I evolved my all-the-water/some-of-the-flour half double autolyse and cryotherapy thing when trying to really soften up hard flours like semolina or whole wheat before mixing in the easier-to-dissolve white flours, but it makes white breads come out good and chewy after a few nights too. It gives all kinds of flexibility to do hands-on work when you have time and let time do the work when you don’t. 

I’m not much for exact measurements and timing, and resting sourdough for several days takes a little familiarity with the speed of your starter and resulting expansion of your dough as well as some monitoring. A stiffer dough is better for long hibernation. A good starter needs to provide a perky, lively rise, but when my starter is too fast and happy, there can be more expansion in the fridge than I desire. It’s fun to make double-size dough balls so you can bake half after the first night and half some days later and compare.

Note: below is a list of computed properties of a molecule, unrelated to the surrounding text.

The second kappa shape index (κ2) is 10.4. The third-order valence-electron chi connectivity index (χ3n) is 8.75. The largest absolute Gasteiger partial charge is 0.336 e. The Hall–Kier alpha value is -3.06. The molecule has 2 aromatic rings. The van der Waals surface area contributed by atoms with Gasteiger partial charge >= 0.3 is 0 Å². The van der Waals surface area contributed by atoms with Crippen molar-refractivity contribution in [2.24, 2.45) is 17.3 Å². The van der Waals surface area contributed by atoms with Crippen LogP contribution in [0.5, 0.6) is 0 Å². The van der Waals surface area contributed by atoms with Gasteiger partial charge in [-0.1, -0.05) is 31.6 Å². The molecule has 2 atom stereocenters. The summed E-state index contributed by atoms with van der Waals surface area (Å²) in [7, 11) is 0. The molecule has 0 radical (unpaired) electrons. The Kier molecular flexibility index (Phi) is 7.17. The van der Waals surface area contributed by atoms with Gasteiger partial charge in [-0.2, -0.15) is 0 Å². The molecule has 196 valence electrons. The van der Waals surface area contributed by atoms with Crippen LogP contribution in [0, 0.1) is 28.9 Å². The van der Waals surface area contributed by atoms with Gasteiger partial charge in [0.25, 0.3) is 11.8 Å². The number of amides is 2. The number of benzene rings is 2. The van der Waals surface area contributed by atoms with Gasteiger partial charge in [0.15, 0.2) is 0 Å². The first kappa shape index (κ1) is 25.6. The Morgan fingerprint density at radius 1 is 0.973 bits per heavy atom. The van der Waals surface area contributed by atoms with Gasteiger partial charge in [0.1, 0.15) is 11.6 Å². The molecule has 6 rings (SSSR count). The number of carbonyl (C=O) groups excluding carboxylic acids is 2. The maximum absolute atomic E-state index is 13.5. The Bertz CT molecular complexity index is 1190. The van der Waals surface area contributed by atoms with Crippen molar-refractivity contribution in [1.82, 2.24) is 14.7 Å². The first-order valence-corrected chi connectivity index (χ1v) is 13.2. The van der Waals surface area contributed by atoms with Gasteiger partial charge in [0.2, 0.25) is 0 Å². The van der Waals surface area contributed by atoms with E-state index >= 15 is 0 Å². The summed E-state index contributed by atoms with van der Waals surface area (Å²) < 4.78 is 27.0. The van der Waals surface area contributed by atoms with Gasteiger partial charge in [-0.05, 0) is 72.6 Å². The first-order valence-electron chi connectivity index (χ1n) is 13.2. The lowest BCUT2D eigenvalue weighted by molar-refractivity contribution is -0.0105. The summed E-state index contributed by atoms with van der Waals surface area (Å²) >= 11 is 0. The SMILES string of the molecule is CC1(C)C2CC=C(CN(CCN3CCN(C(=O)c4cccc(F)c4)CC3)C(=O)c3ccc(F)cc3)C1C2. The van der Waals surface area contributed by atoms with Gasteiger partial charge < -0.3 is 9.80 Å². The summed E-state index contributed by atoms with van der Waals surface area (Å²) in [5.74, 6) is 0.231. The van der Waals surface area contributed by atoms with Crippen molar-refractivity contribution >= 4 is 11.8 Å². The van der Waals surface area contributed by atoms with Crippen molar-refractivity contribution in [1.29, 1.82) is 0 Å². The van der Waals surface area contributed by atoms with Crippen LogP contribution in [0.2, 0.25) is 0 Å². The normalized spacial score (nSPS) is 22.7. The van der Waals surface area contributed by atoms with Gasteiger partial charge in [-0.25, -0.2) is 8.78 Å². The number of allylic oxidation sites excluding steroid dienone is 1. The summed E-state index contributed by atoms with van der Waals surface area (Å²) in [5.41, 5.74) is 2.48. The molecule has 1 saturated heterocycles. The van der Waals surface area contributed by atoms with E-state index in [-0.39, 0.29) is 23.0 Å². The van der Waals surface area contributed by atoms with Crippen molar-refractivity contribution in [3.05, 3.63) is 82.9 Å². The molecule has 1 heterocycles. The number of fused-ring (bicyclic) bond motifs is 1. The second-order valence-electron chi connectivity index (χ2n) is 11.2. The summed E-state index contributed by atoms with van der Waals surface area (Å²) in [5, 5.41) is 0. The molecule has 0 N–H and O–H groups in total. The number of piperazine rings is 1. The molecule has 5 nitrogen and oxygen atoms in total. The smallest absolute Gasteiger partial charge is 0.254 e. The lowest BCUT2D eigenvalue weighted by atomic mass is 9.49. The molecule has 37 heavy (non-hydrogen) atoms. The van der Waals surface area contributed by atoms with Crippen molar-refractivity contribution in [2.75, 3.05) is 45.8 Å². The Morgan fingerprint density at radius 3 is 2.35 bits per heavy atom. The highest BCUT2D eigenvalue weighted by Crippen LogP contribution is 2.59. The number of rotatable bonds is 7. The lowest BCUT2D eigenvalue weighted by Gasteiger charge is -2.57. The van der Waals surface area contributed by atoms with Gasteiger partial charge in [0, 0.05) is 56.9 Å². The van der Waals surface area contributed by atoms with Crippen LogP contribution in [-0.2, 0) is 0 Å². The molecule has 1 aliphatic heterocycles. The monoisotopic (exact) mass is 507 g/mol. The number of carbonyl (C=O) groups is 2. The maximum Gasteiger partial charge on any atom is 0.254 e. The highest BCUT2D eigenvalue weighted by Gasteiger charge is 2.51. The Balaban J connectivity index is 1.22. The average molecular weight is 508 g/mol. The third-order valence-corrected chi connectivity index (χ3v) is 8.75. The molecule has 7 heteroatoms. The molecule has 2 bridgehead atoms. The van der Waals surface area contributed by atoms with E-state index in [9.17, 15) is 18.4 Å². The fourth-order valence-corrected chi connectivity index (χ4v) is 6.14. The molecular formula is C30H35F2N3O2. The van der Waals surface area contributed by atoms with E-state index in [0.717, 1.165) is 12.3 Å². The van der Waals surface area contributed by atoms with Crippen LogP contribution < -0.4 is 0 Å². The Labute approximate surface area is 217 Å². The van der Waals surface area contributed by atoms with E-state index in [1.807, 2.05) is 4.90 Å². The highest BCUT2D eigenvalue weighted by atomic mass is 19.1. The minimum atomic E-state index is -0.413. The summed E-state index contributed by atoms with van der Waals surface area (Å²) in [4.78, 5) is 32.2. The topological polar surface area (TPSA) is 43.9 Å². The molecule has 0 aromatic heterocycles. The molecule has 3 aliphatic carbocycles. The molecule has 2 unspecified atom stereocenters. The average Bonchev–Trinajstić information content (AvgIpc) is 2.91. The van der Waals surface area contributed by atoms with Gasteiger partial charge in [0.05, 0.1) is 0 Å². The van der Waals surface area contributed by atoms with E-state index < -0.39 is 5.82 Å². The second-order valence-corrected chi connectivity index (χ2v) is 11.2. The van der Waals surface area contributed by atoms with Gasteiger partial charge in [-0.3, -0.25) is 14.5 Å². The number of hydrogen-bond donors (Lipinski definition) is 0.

This was a lot of words for something that should feel simple. Drown the heck out of some of the flour and don’t be afraid to fridgerate, refrigerate, and even rerefridgerate to slow expansion while your gluten does the networking and you figure out precisely when you want to bake the dern thing.

HeidiCooksSupper's picture

Based on Mike at 3 or 4, 35-50 minute intervals with a S&F at each.  Variation depends on ingredients, ambient temp, hydration, forgetfulness, etc.  When the dough seems right, it get shaped and baked.

doughooker's picture

I have learnt my lesson about kneading. Too much kneading and your crust will be as hard as a rock.

DanAyo's picture

I baked a bread yesterday with no-knead and folding. AND my crust was not hard. You may be on to something.